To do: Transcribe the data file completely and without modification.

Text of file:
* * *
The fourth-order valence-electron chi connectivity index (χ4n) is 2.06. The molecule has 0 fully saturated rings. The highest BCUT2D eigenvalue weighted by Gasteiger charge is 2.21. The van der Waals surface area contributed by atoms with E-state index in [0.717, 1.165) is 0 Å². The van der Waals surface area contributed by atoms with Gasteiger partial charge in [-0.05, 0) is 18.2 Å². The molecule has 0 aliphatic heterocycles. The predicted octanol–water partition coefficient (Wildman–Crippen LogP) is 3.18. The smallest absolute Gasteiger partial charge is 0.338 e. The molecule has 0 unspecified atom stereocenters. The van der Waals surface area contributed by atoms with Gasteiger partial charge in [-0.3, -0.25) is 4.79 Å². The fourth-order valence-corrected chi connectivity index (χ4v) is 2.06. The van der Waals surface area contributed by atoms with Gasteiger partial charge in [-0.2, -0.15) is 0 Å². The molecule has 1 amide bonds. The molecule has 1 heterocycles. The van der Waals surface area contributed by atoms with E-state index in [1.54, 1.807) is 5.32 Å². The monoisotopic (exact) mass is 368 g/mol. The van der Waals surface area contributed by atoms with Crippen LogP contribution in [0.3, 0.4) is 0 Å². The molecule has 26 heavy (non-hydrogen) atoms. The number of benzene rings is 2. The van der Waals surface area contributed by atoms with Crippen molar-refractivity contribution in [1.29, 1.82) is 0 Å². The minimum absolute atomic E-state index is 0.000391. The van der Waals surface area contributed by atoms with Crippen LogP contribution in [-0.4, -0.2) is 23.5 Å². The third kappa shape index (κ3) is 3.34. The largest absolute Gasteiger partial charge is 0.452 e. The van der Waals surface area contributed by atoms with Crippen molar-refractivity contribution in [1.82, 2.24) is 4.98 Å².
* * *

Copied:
The fourth-order valence-electron chi connectivity index (χ4n) is 2.06. The molecule has 0 fully saturated rings. The highest BCUT2D eigenvalue weighted by Gasteiger charge is 2.21. The van der Waals surface area contributed by atoms with E-state index in [0.717, 1.165) is 0 Å². The van der Waals surface area contributed by atoms with Gasteiger partial charge in [-0.05, 0) is 18.2 Å². The molecule has 0 aliphatic heterocycles. The predicted octanol–water partition coefficient (Wildman–Crippen LogP) is 3.18. The smallest absolute Gasteiger partial charge is 0.338 e. The molecule has 0 unspecified atom stereocenters. The van der Waals surface area contributed by atoms with Gasteiger partial charge in [-0.3, -0.25) is 4.79 Å². The fourth-order valence-corrected chi connectivity index (χ4v) is 2.06. The van der Waals surface area contributed by atoms with Gasteiger partial charge in [-0.2, -0.15) is 0 Å². The molecule has 1 amide bonds. The molecule has 1 heterocycles. The van der Waals surface area contributed by atoms with E-state index in [1.54, 1.807) is 5.32 Å². The monoisotopic (exact) mass is 368 g/mol. The van der Waals surface area contributed by atoms with Crippen LogP contribution in [0.3, 0.4) is 0 Å². The molecule has 26 heavy (non-hydrogen) atoms. The number of benzene rings is 2. The van der Waals surface area contributed by atoms with Crippen molar-refractivity contribution in [1.29, 1.82) is 0 Å². The minimum absolute atomic E-state index is 0.000391. The van der Waals surface area contributed by atoms with Crippen LogP contribution in [-0.4, -0.2) is 23.5 Å². The third kappa shape index (κ3) is 3.34. The largest absolute Gasteiger partial charge is 0.452 e. The van der Waals surface area contributed by atoms with Crippen molar-refractivity contribution in [1.82, 2.24) is 4.98 Å².